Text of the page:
Thanks for this article. I have long been a believer that diet plays a crucial role in everyone’s health, even those without PD. I have been a vegetarian for over 10 years (mainly for animal welfare reasons), Within the past year I have tried to eliminate cheese and dairy, try to be gluten free and avoid sugar if my addiction doesnt overwhelm me. LOL
    What are your thoughts on sugar, dairy and gluten (often considered inflammatory) and impact on PD? I plan to get my CRP level (https://www.ncbi.nlm.nih.gov/pmc/articles/PMC4517917/) tested for a baseline. hen be very strict with my diet (NO dairy, sugar or gluten) for 6 months and then see how I test.

    • Dr. C. says:

      I also have high sensitivity to gluten and lactose products. I’ve eliminated almost all from my diet for years. My only “addiction” is Ben and Jerry’s ice cream which I avoid as long as I can and then usually enjoy as a “treat”. Chocolate is another nemesis. But sugar and chocolate don’t seem to have the same detrimental effects on my PD symptoms as protein does. I’ve mentioned the protein:PD connection to several neurologists — all of whom denied the correlation. It was one of my first symptoms, before even starting levadopa, that I would “crash” after a protein-rich meal.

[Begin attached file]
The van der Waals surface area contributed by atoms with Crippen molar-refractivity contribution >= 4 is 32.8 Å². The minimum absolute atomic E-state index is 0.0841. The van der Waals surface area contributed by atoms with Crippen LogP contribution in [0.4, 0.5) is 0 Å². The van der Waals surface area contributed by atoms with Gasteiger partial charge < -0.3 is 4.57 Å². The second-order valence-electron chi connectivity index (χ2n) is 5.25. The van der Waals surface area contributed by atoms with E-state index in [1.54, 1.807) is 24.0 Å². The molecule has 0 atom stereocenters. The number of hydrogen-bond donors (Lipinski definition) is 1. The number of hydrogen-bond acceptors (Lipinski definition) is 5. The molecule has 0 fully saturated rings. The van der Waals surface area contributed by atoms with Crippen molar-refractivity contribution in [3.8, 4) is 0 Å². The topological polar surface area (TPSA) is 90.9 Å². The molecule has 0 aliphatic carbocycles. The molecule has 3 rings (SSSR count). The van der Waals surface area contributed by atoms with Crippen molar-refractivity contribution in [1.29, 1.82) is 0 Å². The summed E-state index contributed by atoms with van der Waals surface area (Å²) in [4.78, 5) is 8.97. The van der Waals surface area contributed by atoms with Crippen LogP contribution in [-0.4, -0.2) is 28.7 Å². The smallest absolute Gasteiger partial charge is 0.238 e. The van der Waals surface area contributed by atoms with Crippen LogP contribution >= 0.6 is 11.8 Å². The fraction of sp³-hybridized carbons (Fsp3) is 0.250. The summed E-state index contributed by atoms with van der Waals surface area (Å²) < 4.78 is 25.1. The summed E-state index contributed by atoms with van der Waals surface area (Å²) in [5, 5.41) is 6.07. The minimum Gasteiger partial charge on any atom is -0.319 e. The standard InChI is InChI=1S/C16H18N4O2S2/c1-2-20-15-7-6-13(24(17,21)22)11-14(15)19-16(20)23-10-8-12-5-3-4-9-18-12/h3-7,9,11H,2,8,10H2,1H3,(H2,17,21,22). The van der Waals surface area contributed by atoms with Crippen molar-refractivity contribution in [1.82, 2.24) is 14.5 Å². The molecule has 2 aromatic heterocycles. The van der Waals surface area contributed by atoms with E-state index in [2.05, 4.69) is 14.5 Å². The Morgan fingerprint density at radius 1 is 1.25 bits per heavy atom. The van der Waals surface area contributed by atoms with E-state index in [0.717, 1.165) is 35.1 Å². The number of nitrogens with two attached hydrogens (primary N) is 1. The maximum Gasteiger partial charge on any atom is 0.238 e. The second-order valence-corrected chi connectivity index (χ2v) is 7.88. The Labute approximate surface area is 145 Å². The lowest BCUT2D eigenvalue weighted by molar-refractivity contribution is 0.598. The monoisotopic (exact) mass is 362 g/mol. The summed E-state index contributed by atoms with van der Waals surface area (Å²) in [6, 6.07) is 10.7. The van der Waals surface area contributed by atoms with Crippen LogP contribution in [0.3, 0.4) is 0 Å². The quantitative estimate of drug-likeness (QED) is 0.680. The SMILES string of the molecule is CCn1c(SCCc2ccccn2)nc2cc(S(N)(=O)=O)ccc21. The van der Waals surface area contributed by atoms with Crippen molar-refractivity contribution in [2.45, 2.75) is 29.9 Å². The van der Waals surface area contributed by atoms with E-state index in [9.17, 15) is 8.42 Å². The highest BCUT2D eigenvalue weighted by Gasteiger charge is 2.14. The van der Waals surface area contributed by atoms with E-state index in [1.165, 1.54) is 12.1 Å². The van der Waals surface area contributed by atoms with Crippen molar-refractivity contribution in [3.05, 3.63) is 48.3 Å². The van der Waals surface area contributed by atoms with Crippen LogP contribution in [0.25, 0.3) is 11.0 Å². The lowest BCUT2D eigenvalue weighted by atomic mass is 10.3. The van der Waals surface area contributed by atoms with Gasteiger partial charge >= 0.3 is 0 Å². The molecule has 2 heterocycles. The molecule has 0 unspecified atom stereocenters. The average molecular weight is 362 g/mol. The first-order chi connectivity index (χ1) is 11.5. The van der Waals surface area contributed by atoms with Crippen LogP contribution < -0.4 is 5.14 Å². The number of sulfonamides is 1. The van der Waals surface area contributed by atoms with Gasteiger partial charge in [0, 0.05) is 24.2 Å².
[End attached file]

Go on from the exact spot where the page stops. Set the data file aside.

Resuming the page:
2. R. Mack says:

    Thank you for publishing this article about the negative interactions between protein and levadopa.
    I am a healthy, youngish-senior woman, and have been taking medication for and dealing with the challenges of PD for 12 years.
    I was diagnosed with PD in 2007 and by 2013 had found that I had much worse off-times after eating meat. I cut my consumption of meat drastically, and found a huge benefit in shorter, less adverse off-times, but I could still enjoy chicken and fish for some time. It is always a struggle to balance medication times and meal times to avoid off-times, but reducing my protein consumption made a positive difference. Over the past 6 years, time marched on and in order to enjoy life as much as possible, I now control my protein intake to less than 10 grams per meal, whether it is animal, fish, eggs, or plant-based, and, for me, spacing protein throughout the day has proven to be my best option.